Being a community that’s quite literally rooted in Star Wars, I’m able to offer my group their own homemade “Star Wars Story”. The game gives players the freedom to experience characters’ stories and allow them to leave a small or large impact on the world that they’re introduced to. Players will commonly end their own character’s story in order to create a new one - willingly. This same tendency prevents players from being locked into a character’s tale that may end abruptly or leave them unable to be apart of the group’s party, instead opening a new avenue to players and giving a sense of both development and completion to everyone’s characters.
While many friendships develop from games, is D&D one of those games? A game where one can make friends basically.
Absolutely. Some of my best friends in the community feel like brothers to me now. Many of whom I never knew when I was first introduced to Dungeons and Dragons. My brother worked with them and one day he invited me to play as well, I agreed, a decision I wouldn’t regret. That was seven or eight years ago, sometime in between then I actually moved in with some of those same friends when my life reached a really hard point. Despite my own hardships, they were there for me when life seemed to bottom out from under me. D&D builds new relationships, strengthens already existing ones, and can connect you with new people that you might’ve never met had you not chosen to spend time with them.
Just to wrap things up, we’ve gone through most of these questions and interviews with people who’ve already played and experienced Dungeons and Dragons, to those who haven’t though - Should they try it?
Honestly, give it a shot. Any Star Wars fan who's seen some of the newer movies that have come out in recent years like Rogue One and The Last Jedi have seen the adventures unfold with the characters interacting with the bigger parts of the universes they reside in. You could even connect the new Mandalorian series with D&D, it’s basically giving players a new “unique” story in the Star Wars universe.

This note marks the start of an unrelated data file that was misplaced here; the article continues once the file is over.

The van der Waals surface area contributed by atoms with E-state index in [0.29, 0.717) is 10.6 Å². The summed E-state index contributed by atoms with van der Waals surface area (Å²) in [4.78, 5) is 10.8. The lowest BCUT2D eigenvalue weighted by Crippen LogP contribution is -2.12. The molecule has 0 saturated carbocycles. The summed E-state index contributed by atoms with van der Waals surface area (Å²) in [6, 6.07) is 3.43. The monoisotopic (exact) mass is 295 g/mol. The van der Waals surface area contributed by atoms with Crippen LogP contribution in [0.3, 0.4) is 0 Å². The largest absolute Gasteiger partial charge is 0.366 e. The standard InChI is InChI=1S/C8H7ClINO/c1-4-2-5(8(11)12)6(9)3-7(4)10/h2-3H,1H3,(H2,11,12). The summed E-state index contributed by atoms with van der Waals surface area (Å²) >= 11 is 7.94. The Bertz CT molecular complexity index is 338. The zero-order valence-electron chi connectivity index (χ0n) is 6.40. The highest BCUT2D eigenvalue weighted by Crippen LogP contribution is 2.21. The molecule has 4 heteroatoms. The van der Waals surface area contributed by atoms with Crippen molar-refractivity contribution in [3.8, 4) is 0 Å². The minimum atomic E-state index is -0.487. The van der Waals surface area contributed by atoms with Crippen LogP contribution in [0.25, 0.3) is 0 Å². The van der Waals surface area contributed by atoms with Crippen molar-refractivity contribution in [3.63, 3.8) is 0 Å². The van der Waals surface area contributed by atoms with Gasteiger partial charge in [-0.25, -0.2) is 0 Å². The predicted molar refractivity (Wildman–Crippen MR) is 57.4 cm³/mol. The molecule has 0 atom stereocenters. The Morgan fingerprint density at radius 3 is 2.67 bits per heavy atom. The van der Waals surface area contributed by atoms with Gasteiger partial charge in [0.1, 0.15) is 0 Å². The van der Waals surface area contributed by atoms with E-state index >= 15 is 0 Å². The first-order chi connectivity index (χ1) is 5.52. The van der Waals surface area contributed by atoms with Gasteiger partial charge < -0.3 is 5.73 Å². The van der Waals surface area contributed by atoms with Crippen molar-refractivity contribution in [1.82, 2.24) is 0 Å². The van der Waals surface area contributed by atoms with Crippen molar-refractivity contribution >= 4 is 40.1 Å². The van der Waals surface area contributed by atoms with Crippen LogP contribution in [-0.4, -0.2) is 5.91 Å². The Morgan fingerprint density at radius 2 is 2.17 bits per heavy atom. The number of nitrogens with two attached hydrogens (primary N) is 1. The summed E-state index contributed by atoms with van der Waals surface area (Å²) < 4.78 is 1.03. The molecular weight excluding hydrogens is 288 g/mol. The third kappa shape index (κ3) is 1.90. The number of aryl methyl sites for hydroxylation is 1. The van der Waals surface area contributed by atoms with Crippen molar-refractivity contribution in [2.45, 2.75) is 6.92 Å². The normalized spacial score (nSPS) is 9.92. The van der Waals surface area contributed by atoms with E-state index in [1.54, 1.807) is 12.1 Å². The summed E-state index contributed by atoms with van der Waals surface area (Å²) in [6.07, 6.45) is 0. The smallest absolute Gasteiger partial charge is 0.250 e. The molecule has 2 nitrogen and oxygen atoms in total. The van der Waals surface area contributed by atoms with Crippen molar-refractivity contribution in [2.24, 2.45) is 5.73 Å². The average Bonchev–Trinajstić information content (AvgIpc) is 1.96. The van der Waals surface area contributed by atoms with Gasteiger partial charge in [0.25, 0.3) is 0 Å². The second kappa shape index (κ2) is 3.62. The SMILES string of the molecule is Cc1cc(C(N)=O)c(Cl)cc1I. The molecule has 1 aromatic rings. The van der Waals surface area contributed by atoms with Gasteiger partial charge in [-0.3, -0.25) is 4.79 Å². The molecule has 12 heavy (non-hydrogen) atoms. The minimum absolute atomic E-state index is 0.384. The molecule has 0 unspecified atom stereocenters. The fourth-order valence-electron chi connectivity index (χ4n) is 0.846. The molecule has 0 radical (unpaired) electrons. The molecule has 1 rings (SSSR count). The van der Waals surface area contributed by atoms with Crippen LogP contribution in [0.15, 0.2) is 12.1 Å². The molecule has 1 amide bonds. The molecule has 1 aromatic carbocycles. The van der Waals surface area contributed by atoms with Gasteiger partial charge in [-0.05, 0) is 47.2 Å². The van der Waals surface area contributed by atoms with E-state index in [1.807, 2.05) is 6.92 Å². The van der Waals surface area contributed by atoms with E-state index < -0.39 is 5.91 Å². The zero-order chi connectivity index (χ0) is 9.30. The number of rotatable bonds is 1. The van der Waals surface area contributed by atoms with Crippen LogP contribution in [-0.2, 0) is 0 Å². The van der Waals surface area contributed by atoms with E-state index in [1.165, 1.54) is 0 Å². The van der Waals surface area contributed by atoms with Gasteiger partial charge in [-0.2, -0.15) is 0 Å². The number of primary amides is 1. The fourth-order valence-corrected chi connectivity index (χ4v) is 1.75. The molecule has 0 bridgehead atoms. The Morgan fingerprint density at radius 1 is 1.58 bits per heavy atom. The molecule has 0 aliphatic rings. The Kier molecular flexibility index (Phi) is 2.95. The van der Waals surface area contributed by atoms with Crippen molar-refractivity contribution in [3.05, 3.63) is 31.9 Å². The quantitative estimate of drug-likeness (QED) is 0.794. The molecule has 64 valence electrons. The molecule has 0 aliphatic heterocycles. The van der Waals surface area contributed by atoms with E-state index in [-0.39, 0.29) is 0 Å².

And to add on to that - When you try it out, don’t let your experience be hindered by just your first one. Because the first character you try to make will reflect your own traits. It’s the second character that will involve more creativity and risk taking. Be a little more creative, the unit [501st] couldn’t succeed on its own without a touch of creativity.
100 Percent. The game itself has driven players to kick start thought processes in their brains that normally wouldn’t occur, challenging them to become both creative and problem solvers over the course of a playthrough. Furthermore, with the level of interaction between players achieved through role playing we’re able to help others go above and beyond their own comfort zones. This comes in handy when playing a character that may be vastly different in comparison to how you normally are. This same acting element carries over into any other environment whether it be on stage or in game when one is called upon to depict a vastly different persona.
As we’ve seen through two different interviews with members of the unit, DnD brings people together and keeps our community together when not in the servers. So if you prefer the hard hitting Warrior or the sneaky thief Rogue, or the mystical Sorcerer, there is sure to be a play style for you. With plenty of resources to start your own campaigns or plenty of people willing to play, in DnD your imagination is your limit, from raiding dungeons to waging wars and conducting sieges you can do anything you set your mind to. And if you prefer a different kind of siege, a more fast paced, and modern one, I suggest you keep an eye on our next article.